Falco tinnunculus – CUDYLL COCH – Breeding resident
Kestrel numbers within the county have declined and are now considered to be at their lowest level since 1894. The reasons for the decline are discussed in detail. Much of the decline is attributable to loss of suitable breeding habitat due to changes in farming practices, but there are also other contributing factors. Productivity seems sufficient to maintain a viable breeding population, but many successful breeding sites become unoccupied in subsequent years. This indicates that either adult survival between breeding seasons is too low, or insufficient recruitment is taking place due to low survival of first winter birds following independence, or perhaps both.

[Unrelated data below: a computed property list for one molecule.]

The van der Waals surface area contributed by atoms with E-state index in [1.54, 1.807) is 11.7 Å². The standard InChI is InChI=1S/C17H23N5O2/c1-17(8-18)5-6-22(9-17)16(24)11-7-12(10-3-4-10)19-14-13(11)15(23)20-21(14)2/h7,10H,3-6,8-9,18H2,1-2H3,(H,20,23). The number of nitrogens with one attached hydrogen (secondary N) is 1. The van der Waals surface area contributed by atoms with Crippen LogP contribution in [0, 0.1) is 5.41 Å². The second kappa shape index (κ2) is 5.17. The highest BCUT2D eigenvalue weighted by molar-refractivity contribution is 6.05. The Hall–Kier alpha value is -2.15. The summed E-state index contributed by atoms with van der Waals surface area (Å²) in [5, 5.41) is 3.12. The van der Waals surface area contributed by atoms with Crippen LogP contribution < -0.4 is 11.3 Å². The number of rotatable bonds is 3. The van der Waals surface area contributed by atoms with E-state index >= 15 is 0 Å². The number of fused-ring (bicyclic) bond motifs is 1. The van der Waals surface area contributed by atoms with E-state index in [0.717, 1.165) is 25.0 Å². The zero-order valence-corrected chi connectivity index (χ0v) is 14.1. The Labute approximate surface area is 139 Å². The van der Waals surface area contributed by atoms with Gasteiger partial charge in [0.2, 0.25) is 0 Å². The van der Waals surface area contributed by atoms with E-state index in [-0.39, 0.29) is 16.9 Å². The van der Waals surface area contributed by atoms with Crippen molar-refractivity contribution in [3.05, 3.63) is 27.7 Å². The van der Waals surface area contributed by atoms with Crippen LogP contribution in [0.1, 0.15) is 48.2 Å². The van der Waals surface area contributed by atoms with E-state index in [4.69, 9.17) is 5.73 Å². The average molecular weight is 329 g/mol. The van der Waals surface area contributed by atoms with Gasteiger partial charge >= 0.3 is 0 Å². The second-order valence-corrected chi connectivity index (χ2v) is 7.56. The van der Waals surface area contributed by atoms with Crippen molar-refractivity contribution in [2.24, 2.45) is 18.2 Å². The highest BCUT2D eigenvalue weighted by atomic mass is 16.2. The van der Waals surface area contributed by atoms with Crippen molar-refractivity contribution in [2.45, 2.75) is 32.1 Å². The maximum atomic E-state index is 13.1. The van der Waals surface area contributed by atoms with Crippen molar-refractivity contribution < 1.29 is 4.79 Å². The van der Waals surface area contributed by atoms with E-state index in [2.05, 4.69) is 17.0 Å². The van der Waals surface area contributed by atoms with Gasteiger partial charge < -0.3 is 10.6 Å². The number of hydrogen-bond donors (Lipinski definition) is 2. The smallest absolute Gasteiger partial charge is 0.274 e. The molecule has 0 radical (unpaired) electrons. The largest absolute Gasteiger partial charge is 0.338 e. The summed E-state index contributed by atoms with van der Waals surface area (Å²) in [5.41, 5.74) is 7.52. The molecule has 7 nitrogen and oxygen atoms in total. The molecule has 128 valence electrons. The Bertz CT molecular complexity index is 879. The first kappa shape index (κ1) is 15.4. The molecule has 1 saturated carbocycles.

A likely cause of the low survival of first winters is again change in farming practices reducing the foraging quality of the arable landscape but this assumes that Pembrokeshire kestrels disperse to lowland arable areas to over winter in line with the national trend (Shrubb 1993), an assumption for which there are no data to help validate. Predation cannot be ruled out as a cause of poor over-winter or post-fledging survival, but during the breeding season it appears to be insignificant. Competition for nest sites may occur inland and the provision of artificial sites in some areas may help, but it is concluded that nest site competition in not a significant factor that is driving the population decline, and until other factors are understood and mitigated for, then the kestrel population will not increase significantly in response to provision of artificial nest sites.
Paddy Jenks & Tansy Knight